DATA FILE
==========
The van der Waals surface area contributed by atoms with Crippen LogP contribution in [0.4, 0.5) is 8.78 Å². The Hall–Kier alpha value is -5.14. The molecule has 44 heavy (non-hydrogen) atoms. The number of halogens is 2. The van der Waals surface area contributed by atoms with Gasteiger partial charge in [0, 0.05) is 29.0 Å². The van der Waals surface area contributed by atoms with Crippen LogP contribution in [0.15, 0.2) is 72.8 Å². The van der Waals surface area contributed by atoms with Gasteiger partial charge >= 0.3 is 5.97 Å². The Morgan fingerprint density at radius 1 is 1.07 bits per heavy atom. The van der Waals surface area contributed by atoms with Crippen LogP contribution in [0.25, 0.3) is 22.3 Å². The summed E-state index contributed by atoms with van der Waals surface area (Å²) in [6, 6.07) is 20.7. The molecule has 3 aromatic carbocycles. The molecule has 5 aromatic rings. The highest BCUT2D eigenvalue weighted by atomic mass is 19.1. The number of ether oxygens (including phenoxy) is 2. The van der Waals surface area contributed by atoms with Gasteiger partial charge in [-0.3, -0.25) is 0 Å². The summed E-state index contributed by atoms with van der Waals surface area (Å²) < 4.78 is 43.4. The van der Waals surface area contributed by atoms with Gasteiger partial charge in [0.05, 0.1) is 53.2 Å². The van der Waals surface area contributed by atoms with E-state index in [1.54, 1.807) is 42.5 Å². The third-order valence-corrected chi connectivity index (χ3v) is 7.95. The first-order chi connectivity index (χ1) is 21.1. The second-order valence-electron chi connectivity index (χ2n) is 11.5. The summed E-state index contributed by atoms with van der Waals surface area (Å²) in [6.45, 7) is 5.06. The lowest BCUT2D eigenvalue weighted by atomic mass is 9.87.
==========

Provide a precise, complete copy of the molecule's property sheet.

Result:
The van der Waals surface area contributed by atoms with Crippen LogP contribution in [0.4, 0.5) is 8.78 Å². The Hall–Kier alpha value is -5.14. The molecule has 44 heavy (non-hydrogen) atoms. The number of halogens is 2. The van der Waals surface area contributed by atoms with Gasteiger partial charge in [0, 0.05) is 29.0 Å². The van der Waals surface area contributed by atoms with Crippen LogP contribution in [0.15, 0.2) is 72.8 Å². The van der Waals surface area contributed by atoms with Gasteiger partial charge >= 0.3 is 5.97 Å². The Morgan fingerprint density at radius 1 is 1.07 bits per heavy atom. The van der Waals surface area contributed by atoms with Crippen LogP contribution in [0.25, 0.3) is 22.3 Å². The summed E-state index contributed by atoms with van der Waals surface area (Å²) in [6, 6.07) is 20.7. The molecule has 3 aromatic carbocycles. The molecule has 5 aromatic rings. The highest BCUT2D eigenvalue weighted by atomic mass is 19.1. The number of ether oxygens (including phenoxy) is 2. The van der Waals surface area contributed by atoms with Gasteiger partial charge in [-0.3, -0.25) is 0 Å². The summed E-state index contributed by atoms with van der Waals surface area (Å²) < 4.78 is 43.4. The van der Waals surface area contributed by atoms with Gasteiger partial charge in [0.05, 0.1) is 53.2 Å². The van der Waals surface area contributed by atoms with E-state index in [1.54, 1.807) is 42.5 Å². The third-order valence-corrected chi connectivity index (χ3v) is 7.95. The first-order chi connectivity index (χ1) is 21.1. The second-order valence-electron chi connectivity index (χ2n) is 11.5. The summed E-state index contributed by atoms with van der Waals surface area (Å²) in [6.45, 7) is 5.06. The lowest BCUT2D eigenvalue weighted by atomic mass is 9.87.